SOME may be puzzled by a striking reading of Matthew 27:16, 17 found in several comtemporary translations of the New Testament.1 These verses form part of the narrative of Jesus' decisive appearance before the Roman governor Pilate. In the course of his deliberation of the case, Pilate determined to release Jesus since he found him to be in no need of conviction. According to the Biblical accounts,2 the usual custom was to release a prisoner at this time of national festivity. It was Passover, and Pilate had an infamous criminal3 in prison. Matthew relates that Pilate thought he would secure Jesus' release by offering the mob a choice between Jesus and the prisoner.
Any intelligent citizen would see that to release the latter would be a grave menace to the city. Out text consititutes Pilate's introduction of these two individuals from whom the mob would choose one to be released. "There was then in custody a man of some notoriety, called Jesus Bar-Abbas. When they were assembled Pilate said to them, 'Which would you like me to release to you—Jesus Bar-Abbas, or Jesus called Messiah?' " (Matt. 27:16, 17, N.E.B.).
Jesus Bar-Abbas! This is not a misprint. The New English Bible has chosen to translate this criminal's name from the readings of a particular group of Greek manuscripts and ancient versions. In its footnote to the passage, however, the New English Bible gives the wrong impression when it notes, "Some witnesses omit Jesus." It would have been more accurate to state that most witnesses omit the name Jesus as one of Barabbas' names. Yet, this fact itself does not militate against the reading that includes Jesus, since in textual studies the number of manuscripts supporting a given reading is not decisive.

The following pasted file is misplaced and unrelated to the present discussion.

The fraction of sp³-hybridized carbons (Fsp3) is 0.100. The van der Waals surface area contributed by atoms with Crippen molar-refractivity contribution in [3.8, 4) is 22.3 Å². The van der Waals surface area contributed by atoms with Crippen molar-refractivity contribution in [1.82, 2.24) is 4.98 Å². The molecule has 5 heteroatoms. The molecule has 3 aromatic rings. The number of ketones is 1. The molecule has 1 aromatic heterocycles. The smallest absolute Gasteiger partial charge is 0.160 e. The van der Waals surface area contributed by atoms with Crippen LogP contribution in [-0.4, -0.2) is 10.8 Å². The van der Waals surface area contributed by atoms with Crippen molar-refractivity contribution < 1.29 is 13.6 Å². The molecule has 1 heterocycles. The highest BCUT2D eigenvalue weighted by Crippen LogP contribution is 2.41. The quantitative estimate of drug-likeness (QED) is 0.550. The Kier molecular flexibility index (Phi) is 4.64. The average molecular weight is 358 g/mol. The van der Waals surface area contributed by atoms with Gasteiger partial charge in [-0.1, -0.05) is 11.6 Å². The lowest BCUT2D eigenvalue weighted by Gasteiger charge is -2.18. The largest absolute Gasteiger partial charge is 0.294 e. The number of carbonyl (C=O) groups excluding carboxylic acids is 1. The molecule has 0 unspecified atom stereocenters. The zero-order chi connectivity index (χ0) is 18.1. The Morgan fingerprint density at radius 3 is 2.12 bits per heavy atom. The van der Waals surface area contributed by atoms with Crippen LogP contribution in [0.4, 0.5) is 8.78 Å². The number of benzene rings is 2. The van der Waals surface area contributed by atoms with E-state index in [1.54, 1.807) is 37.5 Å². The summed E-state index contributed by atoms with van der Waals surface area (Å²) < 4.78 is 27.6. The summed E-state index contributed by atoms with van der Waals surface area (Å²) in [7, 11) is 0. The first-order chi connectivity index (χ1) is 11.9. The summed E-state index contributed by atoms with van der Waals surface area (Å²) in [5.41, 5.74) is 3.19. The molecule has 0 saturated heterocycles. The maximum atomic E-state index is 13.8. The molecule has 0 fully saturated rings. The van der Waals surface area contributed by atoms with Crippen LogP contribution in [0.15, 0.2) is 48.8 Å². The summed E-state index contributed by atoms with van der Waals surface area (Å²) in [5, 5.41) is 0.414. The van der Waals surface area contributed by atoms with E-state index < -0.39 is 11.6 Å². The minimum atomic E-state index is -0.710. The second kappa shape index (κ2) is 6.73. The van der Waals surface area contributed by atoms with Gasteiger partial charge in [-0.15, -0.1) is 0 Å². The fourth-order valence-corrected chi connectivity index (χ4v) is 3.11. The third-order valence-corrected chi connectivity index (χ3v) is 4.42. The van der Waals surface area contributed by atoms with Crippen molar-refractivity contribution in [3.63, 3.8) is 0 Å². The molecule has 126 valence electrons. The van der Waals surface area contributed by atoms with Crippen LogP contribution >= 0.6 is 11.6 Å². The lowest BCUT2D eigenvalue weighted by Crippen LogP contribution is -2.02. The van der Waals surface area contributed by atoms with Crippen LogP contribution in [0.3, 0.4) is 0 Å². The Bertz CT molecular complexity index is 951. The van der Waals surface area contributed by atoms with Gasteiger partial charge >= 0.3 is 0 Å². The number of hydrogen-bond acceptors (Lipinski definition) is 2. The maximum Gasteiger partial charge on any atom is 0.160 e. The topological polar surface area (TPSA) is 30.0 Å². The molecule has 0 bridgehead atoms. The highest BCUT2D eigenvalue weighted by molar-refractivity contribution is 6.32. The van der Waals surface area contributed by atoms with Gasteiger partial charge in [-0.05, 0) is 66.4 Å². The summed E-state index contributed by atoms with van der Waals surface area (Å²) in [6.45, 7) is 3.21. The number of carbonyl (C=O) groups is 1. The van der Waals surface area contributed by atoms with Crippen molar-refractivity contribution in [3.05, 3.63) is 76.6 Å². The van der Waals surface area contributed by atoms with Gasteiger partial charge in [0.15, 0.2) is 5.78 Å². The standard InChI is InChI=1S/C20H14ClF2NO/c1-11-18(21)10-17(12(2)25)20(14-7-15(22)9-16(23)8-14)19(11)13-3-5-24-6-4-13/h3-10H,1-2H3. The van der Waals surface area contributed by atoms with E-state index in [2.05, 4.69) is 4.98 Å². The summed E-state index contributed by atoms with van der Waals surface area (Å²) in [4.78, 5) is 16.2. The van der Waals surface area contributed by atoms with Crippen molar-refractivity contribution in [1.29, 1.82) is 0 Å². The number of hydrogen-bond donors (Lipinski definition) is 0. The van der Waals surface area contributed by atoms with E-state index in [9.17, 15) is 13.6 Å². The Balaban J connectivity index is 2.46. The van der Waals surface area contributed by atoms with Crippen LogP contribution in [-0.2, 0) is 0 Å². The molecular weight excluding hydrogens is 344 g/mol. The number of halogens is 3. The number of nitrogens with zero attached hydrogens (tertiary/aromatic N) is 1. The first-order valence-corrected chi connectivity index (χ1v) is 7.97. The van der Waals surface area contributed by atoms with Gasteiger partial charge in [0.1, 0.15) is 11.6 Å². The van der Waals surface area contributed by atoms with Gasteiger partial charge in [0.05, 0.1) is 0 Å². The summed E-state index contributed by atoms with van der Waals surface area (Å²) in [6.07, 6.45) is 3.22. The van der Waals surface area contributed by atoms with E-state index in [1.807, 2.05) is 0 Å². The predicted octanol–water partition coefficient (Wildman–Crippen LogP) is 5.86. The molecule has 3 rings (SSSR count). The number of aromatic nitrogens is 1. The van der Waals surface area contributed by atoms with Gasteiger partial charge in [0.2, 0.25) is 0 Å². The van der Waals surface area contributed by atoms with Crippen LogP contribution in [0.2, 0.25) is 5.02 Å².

Is it possible that Barabbas' name was really Jesus? We will not be able to answer this question ultimately, but we can consider several textual perspectives that relate to the genuineness of the name Jesus Barabbas in Matthew.
To treat the problem textually one must be conscious of his own over-all philosophy of or approach to textual criticism. For one whose primary criterion for a preferred reading is the witness of the majority of the "great" uncial manuscripts and/or the testimony of the "best" text type, this question can be answered simply. Not only do the manuscripts Sinaiticus, Alexandrinus, Vaticanus, and the unconventional Bezae support the reading Barabbas without Jesus, but so does the lauded Alexandrian text type, together with the Western and Byzantine text types. From this point of view, the Barabbas reading without the name Jesus is superior.
However, for one whose main principle is the maxim that the preferred reading is the one which best explains the existence of all other readings, the weighing of manuscripts and text types is not sufficient. 4 In this case, one must ask if it is more likely for the name Jesus to be added to or to be deleted from the text. The only reason, apart from an unlikely mistake, 5 why this name would be added to Barabbas would be to provide a dramatic comparison in the narrative. Given the conscious attempt of Christian scribes to preserve the dignity and majesty of Jesus at the expense of textual accuracy, such an addition seems remote.
On the other hand, if Matthew originally read Jesus Barabbas, later scribes would have every motivation to delete the name Jesus. It would seem particularly irreverent for an opposing character in the drama of the passion to himself bear the name Jesus. The reading Jesus Barabbas best explains the shorter reading Barabbas and, thus, is to be preferred.